This was a really interesting post and I would echo the comments above in that I was surprised that British Airways was one of the least fuel efficient airlines out there. However, I was encouraged that even the airline industry is putting resources towards addressing climate change, particularly given how the industry has struggled financially. I wonder if the metric of emissions/passenger should be altered or supplemented with additional metrics, so that airlines that have offer more premium seats on flights are not penalized and made to seem like they are polluting more, when other airlines could be operating planes that are less fuel efficient overall, but have more passengers on each flight, making them appear better. I think one other important tension that the airline industry will need to navigate is customer demand: how to balance the demand for increased services, larger seats etc on flights with the goal to be more fuel-efficient. The airline industry could likely benefit from increased education of the consumer, so that consumers also realize that when they opt to buy the first class seat, they are also opting to buy the least environmentally friendly way to travel.
Really interesting post about the importance to so many Caribbean nations of reducing the impact of climate change as it represents an existential threat to their country and population. It is easy for people in larger nations, even those who live near the coast, to forget that climate change does not merely mean that people might have to move inland but that entire populations could be forced to move from their homelands as a result. I agree with you that these countries need to invest in preventative measures to make sure that the effects of climate change are mitigated and further changes are prevented to the extent possible. However, one of the tough decisions facing the governments of each of these countries is the decision to put capital and resources towards long-term goals versus facing the needs of their citizens today who are facing repercussions from natural disasters. How can governments make sure that there is enough money to put towards restoring coral reefs and protecting the ecosystem when they also potentially have to deal with a population that is now 60% homeless due to a hurricane that has just occurred, as was the case with Hurricane Ivan. These short-term versus long-term tradeoffs are issues faced by every government in trying to serve its people, but become even more stark when the tradeoffs could result in the country ceasing to exist.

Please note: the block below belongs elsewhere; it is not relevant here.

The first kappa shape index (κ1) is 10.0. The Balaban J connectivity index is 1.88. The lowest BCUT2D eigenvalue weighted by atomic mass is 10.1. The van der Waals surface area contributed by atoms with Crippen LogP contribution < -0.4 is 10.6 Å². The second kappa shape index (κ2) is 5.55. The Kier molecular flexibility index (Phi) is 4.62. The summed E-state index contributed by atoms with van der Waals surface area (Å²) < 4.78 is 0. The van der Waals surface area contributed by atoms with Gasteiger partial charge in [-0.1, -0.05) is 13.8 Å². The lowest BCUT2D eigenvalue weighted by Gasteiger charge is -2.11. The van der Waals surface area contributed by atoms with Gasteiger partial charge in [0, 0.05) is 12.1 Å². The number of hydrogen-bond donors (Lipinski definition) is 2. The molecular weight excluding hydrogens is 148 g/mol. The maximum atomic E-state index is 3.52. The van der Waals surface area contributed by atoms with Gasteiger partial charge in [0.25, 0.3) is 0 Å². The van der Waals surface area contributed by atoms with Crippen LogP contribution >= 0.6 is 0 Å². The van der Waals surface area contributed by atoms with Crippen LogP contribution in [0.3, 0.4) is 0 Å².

This is a really interesting article and great to hear about how oyster companies can contribute to increasing the sustainable food sources in the world at a time when food scarcity is a growing concern. One aspect of the oyster industry that concerns me with regard to climate change is the transportation costs as oysters need to be transported alive from the oyster farms to the end user (restaurants and supermarkets) where customers can purchase them. Island Creek Oyster is a local company in the Boston market, but restaurants here do often offer oysters from locations farther away such as Maine, Virginia and the West Coast. I’d be interested to learn more about the climate impacts of transporting oysters from the West Coast to the East Coast and for Island Creek to sell their oysters on the West Coast. This would also need to be taken into consideration when deciding if Island Creek should expand their growing locations outside of Duxbury – will they now be causing increased pollution in an attempt to react to the acidification of the water as a result of climate change?